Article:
Nance points out the voters want the players to be role models and excellent students in addition to being great players. Klingler is no slouch in these areas.

"Individually, Klingler's got everything the voters are looking for. They want these guys to be role models and Mr. All-America and he really is all that," Nance said.

One advantage Klingler has over Ware is his already burgeoning national exposure. Ware, who had only started four games before his Heisman year, was coming off a disastrous performance the previous season in the Aloha Bowl. Ware had an uphill climb to win the hearts and minds of the voters. By comparison, Klingler is already on the cover of at least two national magazines.

"This is the first time we can legitmately, in our pre-season promotions, say our quarterback is a Heisman Trophy candidate," Nance said.

A constant knock against any UH quarterback is Jenkins' Run-and-Shoot offense, not the players, that have produced the Cougars' gaudy offensive totals the past several years. This argument poses a problem not to Klingler but to Nance.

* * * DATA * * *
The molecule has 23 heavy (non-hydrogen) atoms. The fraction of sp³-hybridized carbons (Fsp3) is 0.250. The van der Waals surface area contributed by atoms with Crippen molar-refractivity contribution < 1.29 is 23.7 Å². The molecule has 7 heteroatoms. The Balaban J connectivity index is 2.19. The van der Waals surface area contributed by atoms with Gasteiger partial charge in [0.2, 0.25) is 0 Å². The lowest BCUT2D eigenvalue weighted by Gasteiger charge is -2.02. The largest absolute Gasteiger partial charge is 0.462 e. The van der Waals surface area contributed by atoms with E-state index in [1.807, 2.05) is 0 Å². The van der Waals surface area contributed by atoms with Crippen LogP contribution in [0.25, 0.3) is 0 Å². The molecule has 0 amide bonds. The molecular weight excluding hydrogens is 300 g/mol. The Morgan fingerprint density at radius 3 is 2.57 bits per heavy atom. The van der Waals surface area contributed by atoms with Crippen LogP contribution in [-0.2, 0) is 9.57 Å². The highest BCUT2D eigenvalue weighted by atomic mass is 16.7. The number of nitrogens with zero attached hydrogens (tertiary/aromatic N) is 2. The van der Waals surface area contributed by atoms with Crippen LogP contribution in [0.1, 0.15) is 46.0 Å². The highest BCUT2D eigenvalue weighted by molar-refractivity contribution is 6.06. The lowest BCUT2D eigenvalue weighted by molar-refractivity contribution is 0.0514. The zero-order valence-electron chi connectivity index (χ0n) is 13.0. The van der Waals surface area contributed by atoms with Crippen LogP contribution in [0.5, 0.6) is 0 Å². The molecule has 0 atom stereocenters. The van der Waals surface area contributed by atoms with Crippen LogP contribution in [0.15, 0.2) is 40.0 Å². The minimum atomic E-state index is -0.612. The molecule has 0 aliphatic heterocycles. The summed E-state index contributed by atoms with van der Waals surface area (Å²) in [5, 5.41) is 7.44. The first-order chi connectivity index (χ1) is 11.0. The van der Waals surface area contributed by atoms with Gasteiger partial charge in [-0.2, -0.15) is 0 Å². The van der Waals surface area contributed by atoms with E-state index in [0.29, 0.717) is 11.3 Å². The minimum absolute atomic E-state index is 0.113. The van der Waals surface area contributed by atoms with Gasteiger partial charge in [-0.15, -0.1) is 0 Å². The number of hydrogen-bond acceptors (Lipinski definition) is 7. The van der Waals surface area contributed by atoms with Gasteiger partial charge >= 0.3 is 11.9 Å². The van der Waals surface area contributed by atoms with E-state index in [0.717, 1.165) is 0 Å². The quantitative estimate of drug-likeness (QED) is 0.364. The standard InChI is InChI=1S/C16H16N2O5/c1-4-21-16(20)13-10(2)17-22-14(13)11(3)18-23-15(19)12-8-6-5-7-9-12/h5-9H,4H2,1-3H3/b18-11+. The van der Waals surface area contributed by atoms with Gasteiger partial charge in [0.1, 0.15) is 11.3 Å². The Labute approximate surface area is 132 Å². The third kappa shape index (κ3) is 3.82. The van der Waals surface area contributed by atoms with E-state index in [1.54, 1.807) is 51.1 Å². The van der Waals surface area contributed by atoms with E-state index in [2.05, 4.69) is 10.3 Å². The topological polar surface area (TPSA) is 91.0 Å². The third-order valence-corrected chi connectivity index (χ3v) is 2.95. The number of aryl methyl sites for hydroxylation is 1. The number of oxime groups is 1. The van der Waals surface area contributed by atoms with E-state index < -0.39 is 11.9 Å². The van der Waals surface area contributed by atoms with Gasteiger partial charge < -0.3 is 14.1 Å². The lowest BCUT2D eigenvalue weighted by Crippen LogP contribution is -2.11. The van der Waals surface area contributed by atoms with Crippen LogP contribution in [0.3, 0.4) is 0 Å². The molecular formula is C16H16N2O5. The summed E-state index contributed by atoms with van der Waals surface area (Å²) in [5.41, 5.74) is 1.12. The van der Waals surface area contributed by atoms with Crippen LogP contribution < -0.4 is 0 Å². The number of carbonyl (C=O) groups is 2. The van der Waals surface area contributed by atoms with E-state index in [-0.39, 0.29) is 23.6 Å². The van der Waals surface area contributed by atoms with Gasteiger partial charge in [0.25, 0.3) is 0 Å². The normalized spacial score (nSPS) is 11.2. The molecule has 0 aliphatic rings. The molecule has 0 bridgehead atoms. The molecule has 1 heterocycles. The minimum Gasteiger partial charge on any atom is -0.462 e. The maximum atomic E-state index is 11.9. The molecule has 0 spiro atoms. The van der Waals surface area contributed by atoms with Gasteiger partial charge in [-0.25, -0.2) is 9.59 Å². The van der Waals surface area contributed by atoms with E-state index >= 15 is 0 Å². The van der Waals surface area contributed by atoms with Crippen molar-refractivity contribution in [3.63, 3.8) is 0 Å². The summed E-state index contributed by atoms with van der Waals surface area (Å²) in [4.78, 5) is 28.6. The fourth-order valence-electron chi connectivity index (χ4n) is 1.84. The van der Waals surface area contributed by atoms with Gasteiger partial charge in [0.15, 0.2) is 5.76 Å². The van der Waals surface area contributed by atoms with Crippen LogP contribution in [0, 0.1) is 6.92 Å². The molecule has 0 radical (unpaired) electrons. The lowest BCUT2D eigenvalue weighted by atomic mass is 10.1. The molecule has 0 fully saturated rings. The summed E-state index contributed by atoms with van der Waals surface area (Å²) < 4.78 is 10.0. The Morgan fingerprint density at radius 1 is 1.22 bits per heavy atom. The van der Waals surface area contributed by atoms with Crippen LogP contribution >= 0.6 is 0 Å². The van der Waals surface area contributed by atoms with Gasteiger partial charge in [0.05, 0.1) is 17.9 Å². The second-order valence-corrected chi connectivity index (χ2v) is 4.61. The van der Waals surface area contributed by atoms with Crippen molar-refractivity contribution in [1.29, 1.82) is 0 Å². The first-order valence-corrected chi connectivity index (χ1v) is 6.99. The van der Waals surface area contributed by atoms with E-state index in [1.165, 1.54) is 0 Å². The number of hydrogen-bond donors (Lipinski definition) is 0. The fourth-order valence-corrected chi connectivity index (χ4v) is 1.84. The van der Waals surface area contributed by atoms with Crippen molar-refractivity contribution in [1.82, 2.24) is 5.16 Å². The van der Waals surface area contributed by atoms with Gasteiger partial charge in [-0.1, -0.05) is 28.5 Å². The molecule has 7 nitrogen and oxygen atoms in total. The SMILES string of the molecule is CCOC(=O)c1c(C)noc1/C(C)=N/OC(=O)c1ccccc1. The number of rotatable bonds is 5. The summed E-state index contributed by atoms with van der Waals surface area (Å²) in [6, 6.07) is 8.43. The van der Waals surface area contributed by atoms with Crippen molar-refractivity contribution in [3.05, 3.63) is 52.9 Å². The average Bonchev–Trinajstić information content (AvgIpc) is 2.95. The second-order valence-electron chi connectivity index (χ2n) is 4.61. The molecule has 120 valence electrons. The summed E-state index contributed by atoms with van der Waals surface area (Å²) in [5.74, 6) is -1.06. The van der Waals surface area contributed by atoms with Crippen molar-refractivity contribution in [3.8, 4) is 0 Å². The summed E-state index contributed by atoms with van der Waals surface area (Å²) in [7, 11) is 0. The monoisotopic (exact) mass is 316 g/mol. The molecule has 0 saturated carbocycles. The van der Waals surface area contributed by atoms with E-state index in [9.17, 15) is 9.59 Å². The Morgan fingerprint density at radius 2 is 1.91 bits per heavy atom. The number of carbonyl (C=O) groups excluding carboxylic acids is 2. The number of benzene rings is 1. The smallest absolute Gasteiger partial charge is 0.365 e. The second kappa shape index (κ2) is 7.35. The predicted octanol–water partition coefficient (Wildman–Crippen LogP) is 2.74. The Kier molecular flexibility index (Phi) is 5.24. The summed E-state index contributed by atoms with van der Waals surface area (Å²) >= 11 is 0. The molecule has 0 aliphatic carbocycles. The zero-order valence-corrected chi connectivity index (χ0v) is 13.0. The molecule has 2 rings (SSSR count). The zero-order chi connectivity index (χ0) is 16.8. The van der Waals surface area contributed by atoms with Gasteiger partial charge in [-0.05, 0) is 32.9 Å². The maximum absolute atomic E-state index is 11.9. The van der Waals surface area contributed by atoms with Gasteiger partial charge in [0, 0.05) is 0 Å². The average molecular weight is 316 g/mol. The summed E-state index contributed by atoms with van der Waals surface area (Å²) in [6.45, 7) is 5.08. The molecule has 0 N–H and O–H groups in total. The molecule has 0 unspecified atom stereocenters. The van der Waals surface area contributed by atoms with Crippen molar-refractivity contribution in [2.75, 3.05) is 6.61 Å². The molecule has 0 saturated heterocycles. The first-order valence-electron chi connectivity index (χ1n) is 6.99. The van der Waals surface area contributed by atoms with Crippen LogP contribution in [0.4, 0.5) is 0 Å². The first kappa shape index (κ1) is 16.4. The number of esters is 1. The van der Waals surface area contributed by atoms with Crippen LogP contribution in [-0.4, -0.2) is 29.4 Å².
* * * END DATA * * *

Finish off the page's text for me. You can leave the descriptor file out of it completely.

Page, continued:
"Because Ware also produced big numbers, there are some who say it's the system," he said. "What I've got to do to counteract that is to quote pro scouts saying Klingler's a number one prospect or has a stronger arm than anybody.

"Then you can say it may be the system, but it also is having a fantastic player," Nance said.

Two years ago one of the problems constantly cited regarding Ware's drive to the Heisman was the lack of national exposure and live television. Nance said this was overstated.

"Most sportswriters don't see live games on television anyway because they're covering other games. It's the highlights and things like being on the Today Show that really help," he said.